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PDF [Download] Disrupting Thinking: Why How We Read Matters (ebook online)

PDF [Download] Disrupting Thinking: Why How We Read Matters (ebook online)

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Disrupting Thinking:

Why How We Read

Matters (ebook online)


'Disrupting Thinking is one of the best books I've read about the power of books to disrupt

complacency and promote change and the role teachers play in that disruption. Skillfully, these

authors address the continuum of education K-12, making this book ideal for colleagues to read

and share horizontally and vertically across grade levels.' -- Sarah Mulhern Gross, English

teacher at High Technology High School, contributor to The NY Times Learning

Network'Weâ€re living in a world of social media and fake news have the potential to shape who

we are and what we believe. Through the strategies presented in Disrupting Thinking, teachers

see clearly how to help students become active participants in constructing meaning, as they

respond, question, and challenge, so that in the end they become more responsible citizens in our

world.' -- Mindy Hoffar, All Write Consortium Director'Beers and Probst tackle one of teachersâ€

greatest challenges: student apathy. They show us not only how to 'teach struggling readers but

how to teach readers to struggle.― And then they go the next step and show us how to turn the

apathetic reader into a lifetime reader. And for both, we are grateful.' -- Danny Brassel, Ph.D.,

consultant and author. Author of The Lazy Readers†Book Club'We need students who can do

more than answer questions. Tomorrow's leaders need to be able to ASK questions. This is an

excellent book for all teachers whether they teach reading, language arts, or science or history.

Whether they teach elementary, middle, high school or college, or at home - EVERYONE who is

around children needs to read this book. It is short but powerful. I have spent over 30 years in

education, and I have taught every level from pre-school through university, and this book brought

me back to the WHY and HOW of teaching. It is short and easy to understand for non-teachers. As

an educator it reminded me of the good things we do in teaching, but stated in their research that

all of this has bee set aside to focus on numbers and passing tests - the bane of a real educator's

life. Children start out loving books and reading, but by middle school that hate reading because

educators are just having them study vocabulary, answer questions, and nothing more. Most

schools have taken away quiet or silent sustained reading, when research shows that it works and

is needed. At the same time, many schools still do round-robin reading when research shows that

it does NOT work. What works: students must be given choice in what to read, we must increase

the amount they read, they must be encouraged to read aloud to a partner or parent, we must

teach questioning strategies and model that process, and we MUST let go of the silent classroom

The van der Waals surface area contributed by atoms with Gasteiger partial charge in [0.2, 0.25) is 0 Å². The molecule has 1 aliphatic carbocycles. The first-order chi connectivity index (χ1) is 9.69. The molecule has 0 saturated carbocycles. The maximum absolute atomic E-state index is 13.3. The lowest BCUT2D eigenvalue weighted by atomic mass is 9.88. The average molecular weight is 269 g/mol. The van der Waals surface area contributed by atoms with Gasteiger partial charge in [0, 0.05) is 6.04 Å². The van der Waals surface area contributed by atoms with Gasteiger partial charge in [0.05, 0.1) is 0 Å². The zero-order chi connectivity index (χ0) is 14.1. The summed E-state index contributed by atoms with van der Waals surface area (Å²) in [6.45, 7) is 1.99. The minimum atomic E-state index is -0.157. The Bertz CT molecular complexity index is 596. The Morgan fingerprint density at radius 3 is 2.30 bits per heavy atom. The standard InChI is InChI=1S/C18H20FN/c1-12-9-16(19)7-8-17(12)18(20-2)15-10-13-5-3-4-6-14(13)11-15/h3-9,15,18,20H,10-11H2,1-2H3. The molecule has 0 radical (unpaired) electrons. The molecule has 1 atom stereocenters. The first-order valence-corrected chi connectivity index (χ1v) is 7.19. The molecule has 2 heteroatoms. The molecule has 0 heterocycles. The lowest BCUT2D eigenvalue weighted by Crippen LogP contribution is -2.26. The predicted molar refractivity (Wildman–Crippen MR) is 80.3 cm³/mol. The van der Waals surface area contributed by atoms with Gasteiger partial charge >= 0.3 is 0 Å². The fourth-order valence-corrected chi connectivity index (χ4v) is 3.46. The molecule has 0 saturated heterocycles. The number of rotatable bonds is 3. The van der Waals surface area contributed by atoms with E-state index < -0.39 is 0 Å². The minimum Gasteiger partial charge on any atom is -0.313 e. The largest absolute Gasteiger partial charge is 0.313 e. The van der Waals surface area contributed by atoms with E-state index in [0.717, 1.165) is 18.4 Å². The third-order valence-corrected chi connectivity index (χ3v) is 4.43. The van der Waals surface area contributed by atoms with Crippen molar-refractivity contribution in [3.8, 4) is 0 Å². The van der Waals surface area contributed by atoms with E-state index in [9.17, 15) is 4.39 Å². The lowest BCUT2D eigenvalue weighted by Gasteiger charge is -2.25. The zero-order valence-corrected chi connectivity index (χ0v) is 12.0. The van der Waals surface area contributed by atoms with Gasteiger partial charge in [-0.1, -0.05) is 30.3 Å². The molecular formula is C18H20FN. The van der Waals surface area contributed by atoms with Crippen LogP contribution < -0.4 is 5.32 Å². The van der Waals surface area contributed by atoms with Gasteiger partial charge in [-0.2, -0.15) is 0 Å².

and encourage students to talk about their reading with other students. Many teachers believe a

quiet classroom is one that is in control, but our students need to talk to each other about their

reading and their work. Letting go is a critical skill for educators in this fluid and rapidly changing

world. Reading builds the following: knowledge, improves overall achievement, increases overall

motivation, increases vocabulary, improves writing, build background knowledge, improves

understanding of text structures, develops empathy, and develops personal identity.Please get this

little book, read it, then apply the ideas to the children in your life or classroom. Please.' --Texas

RoseProvided via Amazon Vine'If you haven't read anything by the dynamic duo Bob Probst and

Kylene Beers and you are a teacher, you must! Their collaborative writing is highly readable, selfdeprecating,

witty, and on point. But don't be sidetracked by the entertaining repartee: their ideas

about teaching are powerful, disruptive, and do-able. Don't think the double entendre of the book's

title isn't intentional. While they propose and illustrate tangible ways in which we can disrupt the

thinking of our students while reading (or prompt students out of what we thought were nonthinking

stupors--Beers and Probst are passionately clear that we're wrong on that count), the duo is

intentionally disrupting modern groupthink about teaching. If you only read 3 professional books

this summer, make them: 1) Disrupting Thinking, 2) Notice and Note, and 3) Reading Nonfiction (in

that order). Yes, like Star Wars, the third book in the series is really where it all begins. Disrupting

Thinking outlines the philosophical underpinnings of their Notice and Note strategies. Without an

understanding and willingness to embrace the philosophy behind Notice and Note, the signposts

will be little more than another set of isolated reading strategies. Trust me, I taught the Nonfiction

Notice and Note strategies as isolated reading strategies the first time (I know, I know, the book is

clear on not doing that, but my role was to teach demonstration lessons rather than a daily core

class). Like any isolated strategy, it doesn't work; kids won't

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